The Journal The Authority on Global Business in Japan

PR | Advertising

October 2013
ENGAGE AND BE HEARD
A shift in media consumption means companies must better connect with consumers to maintain relevance

By Deborah Hayden

In Japan, public relations is viewed as a loss-leading service performed by the mighty advertising giants, a reactive service that does exactly what the client asks, and gives little in the way of strategic advice.

Advertising has traditionally driven the solution to any marketing campaign. Solutions include the 30-second TV commercial that Dentsu Inc. and Hakuhodo Inc. do so well, or the print advertising that is keeping Japanese media afloat while international competitors are drowning in red ink.

However, the elusive key stakeholder that is the target of advertising and public relations campaigns is changing.

She—the consumer—is now busier than ever and is rapidly devouring multiple news, commentary, and social media sources on her mobile device during her morning commute.

More than half the world’s adult population read a daily newspaper, with 2.5 billion doing so in print, and 600 million (and growing) in digital format, according to the 2012 World Press Trends survey by the World Association of Newspapers and News Publishers.

And people are watching less TV. According to Nielsen data for the first quarter this year, those in the 25–34 and 35–49 age groups watched about an hour less TV per day. The biggest drop was for the 18–24 age group, while the over 50s were watching more TV.

So what to do with these expensive advertisements? Are they reaching their key stakeholders? Nielsen’s Global AdView Pulse shows global advertising spend is struggling; print advertising decreased around the globe in the first quarter of 2013 (-2.8 percent for magazines, -4.7 percent for newspapers). Meanwhile, TV spend was up (+3.5 percent), as was non-traditional spend on outdoor advertising (+4.3 percent) and the internet (+26.3 percent).

In addition, we are seeing a shift in how companies react with stakeholders in campaigns. In traditional public relations and advertising campaigns, key stakeholders were “told” about new ideas and products and why they needed them. With the shift in media consumption comes a change in how key stakeholders relate with companies: they want to engage and be heard.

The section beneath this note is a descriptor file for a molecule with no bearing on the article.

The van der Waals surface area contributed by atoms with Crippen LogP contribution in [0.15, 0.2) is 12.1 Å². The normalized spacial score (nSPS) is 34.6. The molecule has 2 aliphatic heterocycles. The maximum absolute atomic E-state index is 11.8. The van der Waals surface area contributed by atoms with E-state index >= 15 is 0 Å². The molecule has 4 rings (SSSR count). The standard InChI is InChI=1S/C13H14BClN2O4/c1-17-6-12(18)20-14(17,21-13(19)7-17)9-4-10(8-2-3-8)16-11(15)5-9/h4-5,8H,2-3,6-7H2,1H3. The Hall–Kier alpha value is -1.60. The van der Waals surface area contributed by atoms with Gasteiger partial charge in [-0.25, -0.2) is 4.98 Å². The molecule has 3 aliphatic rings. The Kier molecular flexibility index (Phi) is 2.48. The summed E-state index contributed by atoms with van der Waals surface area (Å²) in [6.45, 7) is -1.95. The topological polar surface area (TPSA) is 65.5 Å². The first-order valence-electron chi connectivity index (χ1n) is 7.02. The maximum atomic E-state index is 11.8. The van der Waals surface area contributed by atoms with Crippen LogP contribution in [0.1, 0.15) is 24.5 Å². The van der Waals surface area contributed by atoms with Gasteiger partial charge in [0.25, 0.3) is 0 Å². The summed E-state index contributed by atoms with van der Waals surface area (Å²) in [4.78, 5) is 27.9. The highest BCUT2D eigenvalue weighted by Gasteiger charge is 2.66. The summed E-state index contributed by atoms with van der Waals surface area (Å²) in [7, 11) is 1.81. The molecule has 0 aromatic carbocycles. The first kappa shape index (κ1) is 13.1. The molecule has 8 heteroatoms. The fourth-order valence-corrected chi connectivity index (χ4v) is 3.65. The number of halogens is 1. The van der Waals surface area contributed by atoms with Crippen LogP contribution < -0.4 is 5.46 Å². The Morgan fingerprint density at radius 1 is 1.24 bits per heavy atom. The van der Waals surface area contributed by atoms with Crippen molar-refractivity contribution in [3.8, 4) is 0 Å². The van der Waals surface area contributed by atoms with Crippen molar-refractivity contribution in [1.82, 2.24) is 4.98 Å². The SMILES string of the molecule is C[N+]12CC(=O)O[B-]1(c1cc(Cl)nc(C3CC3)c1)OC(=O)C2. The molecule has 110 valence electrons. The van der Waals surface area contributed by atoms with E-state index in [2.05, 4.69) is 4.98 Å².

To maintain relevance in the marketing and communications world today, companies need to engage in conversations with their key stakeholders. This means telling stories that resonate and elicit a reaction, rather than simply “informing.” Compelling content has never been more important in this two-way world.

As companies strive to be creative, meet their business needs, and stand out from the crowd, they need to factor in this new marketing and communication landscape.

But the challenge is even greater for the marketing, public relations, and advertising agencies. No longer can a communications campaign be run on instincts alone. What worked in the past—as the statistics show—is not necessarily going to result in wider public engagement today.

To be more impactful, more inspiring, and more engaging, campaigns need to be driven by well-researched insights to engage in conversations with key stakeholders to create a reaction.

Communications campaigns need to tell compelling stories and public relations companies must move outside their comfort zones and go beyond the simple press release.

To stand out from the crowd, the storytelling and engagement with key stakeholders will be driven by creative ambition and must encompass all media.

Companies must rely on their communications advisors to get the strategic advice they need to ensure that campaigns are created to be ahead of the curve.

Campaigns need to be based on compelling stories, those that engage with their important stakeholders. This requires a new relationship with media. As the media landscape becomes more diverse and fragmented, communications advisors need to navigate this complex evolving landscape to benefit their clients.

It’s an exciting time for communications—a brave new world. As Japanese companies look to increase their footprint on the global stage, they will need to seek the best advice available to ensure their messages and stories are heard.

Relying on the safe, traditional approach will be akin to throwing money away by telling consumers things they don’t want to hear.

It is time to move outside the comfort zone. The rewards of a new level of engagement with key stakeholders will be well worth the effort.

Deborah Hayden is co-chair of the ACCJ Women in Business Committee and regional director of Edelman Japan.

Deborah Hayden is co-chair of the ACCJ Women in Business Committee and regional director of Edelman Japan.

The elusive key stakeholder that is the target of advertising and public relations campaigns is changing.”